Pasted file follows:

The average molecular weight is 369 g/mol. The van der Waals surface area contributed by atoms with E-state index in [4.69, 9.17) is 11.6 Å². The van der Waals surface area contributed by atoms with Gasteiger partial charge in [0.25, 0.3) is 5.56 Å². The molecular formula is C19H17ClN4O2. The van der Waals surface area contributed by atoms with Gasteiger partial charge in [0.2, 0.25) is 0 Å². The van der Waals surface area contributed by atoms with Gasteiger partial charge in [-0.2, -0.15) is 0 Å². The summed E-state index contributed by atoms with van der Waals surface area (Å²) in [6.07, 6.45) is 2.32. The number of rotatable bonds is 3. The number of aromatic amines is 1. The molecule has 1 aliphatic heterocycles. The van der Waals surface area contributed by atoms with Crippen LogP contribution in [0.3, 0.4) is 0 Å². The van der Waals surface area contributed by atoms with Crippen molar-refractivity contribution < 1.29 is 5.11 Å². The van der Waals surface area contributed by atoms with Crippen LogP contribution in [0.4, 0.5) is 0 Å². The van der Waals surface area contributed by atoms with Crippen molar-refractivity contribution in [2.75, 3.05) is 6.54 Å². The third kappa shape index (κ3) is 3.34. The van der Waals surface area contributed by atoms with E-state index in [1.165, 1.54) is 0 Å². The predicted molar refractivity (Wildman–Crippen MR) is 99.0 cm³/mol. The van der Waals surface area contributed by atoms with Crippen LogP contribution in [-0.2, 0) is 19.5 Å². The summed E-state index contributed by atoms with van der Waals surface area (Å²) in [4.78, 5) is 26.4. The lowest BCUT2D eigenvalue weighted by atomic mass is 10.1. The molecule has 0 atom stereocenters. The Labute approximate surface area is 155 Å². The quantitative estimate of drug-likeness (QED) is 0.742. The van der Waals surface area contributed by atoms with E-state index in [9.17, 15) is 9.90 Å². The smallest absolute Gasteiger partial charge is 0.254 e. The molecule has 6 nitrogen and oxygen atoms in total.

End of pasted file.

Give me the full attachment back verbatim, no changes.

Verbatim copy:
The average molecular weight is 369 g/mol. The van der Waals surface area contributed by atoms with E-state index in [4.69, 9.17) is 11.6 Å². The van der Waals surface area contributed by atoms with Gasteiger partial charge in [0.25, 0.3) is 5.56 Å². The molecular formula is C19H17ClN4O2. The van der Waals surface area contributed by atoms with Gasteiger partial charge in [0.2, 0.25) is 0 Å². The van der Waals surface area contributed by atoms with Gasteiger partial charge in [-0.2, -0.15) is 0 Å². The summed E-state index contributed by atoms with van der Waals surface area (Å²) in [6.07, 6.45) is 2.32. The number of rotatable bonds is 3. The number of aromatic amines is 1. The molecule has 1 aliphatic heterocycles. The van der Waals surface area contributed by atoms with Crippen LogP contribution in [0.3, 0.4) is 0 Å². The van der Waals surface area contributed by atoms with Crippen molar-refractivity contribution < 1.29 is 5.11 Å². The van der Waals surface area contributed by atoms with Crippen LogP contribution in [0.4, 0.5) is 0 Å². The van der Waals surface area contributed by atoms with Crippen molar-refractivity contribution in [2.75, 3.05) is 6.54 Å². The third kappa shape index (κ3) is 3.34. The van der Waals surface area contributed by atoms with E-state index in [1.165, 1.54) is 0 Å². The predicted molar refractivity (Wildman–Crippen MR) is 99.0 cm³/mol. The van der Waals surface area contributed by atoms with Crippen LogP contribution in [-0.2, 0) is 19.5 Å². The summed E-state index contributed by atoms with van der Waals surface area (Å²) in [4.78, 5) is 26.4. The lowest BCUT2D eigenvalue weighted by atomic mass is 10.1. The molecule has 0 atom stereocenters. The Labute approximate surface area is 155 Å². The quantitative estimate of drug-likeness (QED) is 0.742. The van der Waals surface area contributed by atoms with E-state index in [9.17, 15) is 9.90 Å². The smallest absolute Gasteiger partial charge is 0.254 e. The molecule has 6 nitrogen and oxygen atoms in total.